U.S. Northwest pear season gets underway with 'aggressive' marketing plans - FreshFruitPortal.com

U.S. Northwest pear season gets underway with 'aggressive' marketing plans

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U.S. Northwest pear season gets underway with 'aggressive' marketing plans

The pear harvest is now underway in the leading U.S. production states of Washington and Oregon, with an extensive range of marketing activities planned both domestically and internationally.

The Pear Bureau Northwest is estimating 18.3 million boxes of fresh pears will be shipped for the 2017-18 season - 2% up on last campaign but 7% down on the five-year average.

Washington and Oregon produce around 87% of U.S. fresh pear volumes, according to the U.S. Department of Agriculture (USDA).

"There were no major hail or frost events this year so far so quality is expected to be excellent," the association's CEO Kevin Moffitt told Fresh Fruit Portal.

"Fruit size may be slightly smaller than last year but there will be ample fruit available for the domestic and export markets."

He said imports from the Southern Hemisphere had finished and he didn't foresee any problems with overlapping supplies.

"The volume imported into the U.S. was lower than the previous season so California was able to begin their season with a fairly open pipeline for Bartletts," he said.

"California has a larger crop this year compared to last year but the Northwest's Bartlett crop is about 2% below the five-year average so transitions should be smooth."

Pears grown in Washington and Oregon are sold in all markets under the brand USA Pears, and Moffitt highlighted there were numerous marketing activities lined up for the coming months.

"The strategy for the U.S. and Canadian markets is to start the season aggressively with multi-variety and back-to-school promotions, as well as sampling on Bartlett and Starkrimson," he said.

"We are talking to retailers about bagged pear promotions as well which is a good way to increase the total pear ring at the register as well as getting extra display space without cannibalizing the bulk displays."

He added the association would continue to work with supermarket dietitians and nutrition ambassadors to engage consumers on many different fronts.

Advertising will also be shifting to more digital marketing this season, making use of short videos to educate and engage the consumers on many social media platforms.

"All in all, we have a very robust plan to support our growers and shippers in increasing pear consumption," he said.

The organization's marketing communications director Kathy Stephenson added the domestic marketing efforts for building demand involved a robust media relations program with food and nutrition writers in the U.S. and Canada.

"We continue to offer new content, ideas and support to keep the writers knowledgeable about pear trends and health benefits," she said.

"We are also aggressively testing a digital marketing program with social media and online platforms. We will be taking a deep dive to understand the pear trends that inspire consumers and nutritionists."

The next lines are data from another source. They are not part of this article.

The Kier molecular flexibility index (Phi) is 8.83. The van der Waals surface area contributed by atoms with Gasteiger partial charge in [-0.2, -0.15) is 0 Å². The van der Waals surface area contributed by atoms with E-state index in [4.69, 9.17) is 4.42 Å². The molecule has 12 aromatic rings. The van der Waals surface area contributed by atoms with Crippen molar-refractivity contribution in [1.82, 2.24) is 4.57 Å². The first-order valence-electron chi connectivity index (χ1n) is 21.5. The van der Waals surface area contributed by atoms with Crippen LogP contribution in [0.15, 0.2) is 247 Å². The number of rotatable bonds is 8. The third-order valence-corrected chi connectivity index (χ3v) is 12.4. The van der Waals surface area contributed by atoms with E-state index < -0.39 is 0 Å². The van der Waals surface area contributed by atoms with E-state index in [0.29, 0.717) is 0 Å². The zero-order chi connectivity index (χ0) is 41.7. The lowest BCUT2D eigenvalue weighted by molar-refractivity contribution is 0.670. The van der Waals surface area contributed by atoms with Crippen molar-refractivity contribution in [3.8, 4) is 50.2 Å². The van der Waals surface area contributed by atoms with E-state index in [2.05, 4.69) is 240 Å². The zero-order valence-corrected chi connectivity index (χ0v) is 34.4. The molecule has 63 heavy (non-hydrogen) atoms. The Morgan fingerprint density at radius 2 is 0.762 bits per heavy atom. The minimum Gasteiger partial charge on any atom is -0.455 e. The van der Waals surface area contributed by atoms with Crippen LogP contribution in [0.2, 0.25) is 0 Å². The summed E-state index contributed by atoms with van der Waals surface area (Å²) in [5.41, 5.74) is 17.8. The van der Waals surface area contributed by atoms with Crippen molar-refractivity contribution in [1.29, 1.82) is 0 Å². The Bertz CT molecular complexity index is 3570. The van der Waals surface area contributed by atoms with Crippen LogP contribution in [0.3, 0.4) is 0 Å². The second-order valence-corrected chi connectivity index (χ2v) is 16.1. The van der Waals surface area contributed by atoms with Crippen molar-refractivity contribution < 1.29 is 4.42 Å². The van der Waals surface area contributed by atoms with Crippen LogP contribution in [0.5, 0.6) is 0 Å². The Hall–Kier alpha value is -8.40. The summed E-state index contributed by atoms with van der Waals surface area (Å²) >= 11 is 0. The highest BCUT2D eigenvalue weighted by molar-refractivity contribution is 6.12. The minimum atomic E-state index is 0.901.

Dozens of new recipes are also shared on an annual based to inspire consumers.

Export outlook

With a slightly larger crop this season and the expectation of more smaller sizes, Pear Bureau Northwest's international marketing director Jeff Correa anticipated a recovery in the export volumes for most markets compared to last season.

"We don’t expect to see any substantial growth in the markets because the volumes are still limited by the overall pear crop," he said.

"This season the crop estimate is at 18.3 million boxes. The season where we established all the record highs in most export market was the season when there were 21.6 million boxes."

The percentage of the crop that is exported has typically ranged from 32-44%, and Correa estimated this season the figure would end up roughly in the middle.

The smaller sizings should especially favor exports to Middle Eastern markets like the United Arab Emirates (UAE) and Saudi Arabia, he said.

"Also, with the U.S. dollar weakening against some of the major export market’s currencies, this should help make USA Pears relatively less expensive in the markets and help export volume movement," he said.

There are plans to set up promotional programs focused heavily on in-store sampling at the start of the campaign to create good momentum in the export markets throughout the entire season.

In the larger export markets like China, UAE, Colombia and Brazil, the Pear Bureau Northwest will conduct consumer outreach events and advertising on radio, billboards, and magazines to engage a larger audience.

"With the trade, the Pear Bureau will support them with POS materials and training – in-person trade education seminars or via our different online training platforms," he said.

"We will also conduct trade-incentive promotions with importers and wholesalers in some markets to give additional incentive to carry certain varieties, grades or sizes of pears."

On Dec. 2, the Pear Bureau will launch its World Pear Day promotion for the second consecutive year. This is a global sampling event that starts in New Zealand and covers 24 different countries for 24 hours of continuous sampling. 

"Our plan is to continue the 24 hours of continuous sampling and seek some recognition from Guinness Book of World Records for the event," Correa said.

Photo: www.shutterstock.com


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